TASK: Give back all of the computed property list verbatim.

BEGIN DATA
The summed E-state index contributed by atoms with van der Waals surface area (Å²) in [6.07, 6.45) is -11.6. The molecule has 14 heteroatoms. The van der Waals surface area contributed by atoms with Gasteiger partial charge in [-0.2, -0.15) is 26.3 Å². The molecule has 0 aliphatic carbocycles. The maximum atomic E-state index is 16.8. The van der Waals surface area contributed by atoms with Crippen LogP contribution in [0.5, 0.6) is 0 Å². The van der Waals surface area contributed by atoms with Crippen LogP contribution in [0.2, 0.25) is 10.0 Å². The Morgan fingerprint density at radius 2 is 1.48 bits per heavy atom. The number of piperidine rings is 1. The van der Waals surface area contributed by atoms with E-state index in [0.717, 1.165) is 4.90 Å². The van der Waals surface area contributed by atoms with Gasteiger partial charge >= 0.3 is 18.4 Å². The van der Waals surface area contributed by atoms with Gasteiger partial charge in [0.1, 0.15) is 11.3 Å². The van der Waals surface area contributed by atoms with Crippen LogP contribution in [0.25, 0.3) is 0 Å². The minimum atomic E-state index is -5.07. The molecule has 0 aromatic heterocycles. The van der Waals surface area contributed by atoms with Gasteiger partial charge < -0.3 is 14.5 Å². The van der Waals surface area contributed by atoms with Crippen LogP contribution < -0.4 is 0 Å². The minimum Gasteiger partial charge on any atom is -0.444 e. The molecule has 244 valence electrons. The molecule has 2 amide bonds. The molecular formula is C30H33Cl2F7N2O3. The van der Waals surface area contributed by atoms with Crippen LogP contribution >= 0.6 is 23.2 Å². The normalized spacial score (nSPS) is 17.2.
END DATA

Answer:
The summed E-state index contributed by atoms with van der Waals surface area (Å²) in [6.07, 6.45) is -11.6. The molecule has 14 heteroatoms. The van der Waals surface area contributed by atoms with Gasteiger partial charge in [-0.2, -0.15) is 26.3 Å². The molecule has 0 aliphatic carbocycles. The maximum atomic E-state index is 16.8. The van der Waals surface area contributed by atoms with Crippen LogP contribution in [0.5, 0.6) is 0 Å². The van der Waals surface area contributed by atoms with Crippen LogP contribution in [0.2, 0.25) is 10.0 Å². The Morgan fingerprint density at radius 2 is 1.48 bits per heavy atom. The number of piperidine rings is 1. The van der Waals surface area contributed by atoms with E-state index in [0.717, 1.165) is 4.90 Å². The van der Waals surface area contributed by atoms with Gasteiger partial charge >= 0.3 is 18.4 Å². The van der Waals surface area contributed by atoms with Gasteiger partial charge in [0.1, 0.15) is 11.3 Å². The van der Waals surface area contributed by atoms with Crippen LogP contribution in [0.25, 0.3) is 0 Å². The minimum atomic E-state index is -5.07. The molecule has 0 aromatic heterocycles. The van der Waals surface area contributed by atoms with Gasteiger partial charge < -0.3 is 14.5 Å². The van der Waals surface area contributed by atoms with Crippen LogP contribution < -0.4 is 0 Å². The minimum Gasteiger partial charge on any atom is -0.444 e. The molecule has 244 valence electrons. The molecule has 2 amide bonds. The molecular formula is C30H33Cl2F7N2O3. The van der Waals surface area contributed by atoms with Crippen LogP contribution >= 0.6 is 23.2 Å². The normalized spacial score (nSPS) is 17.2.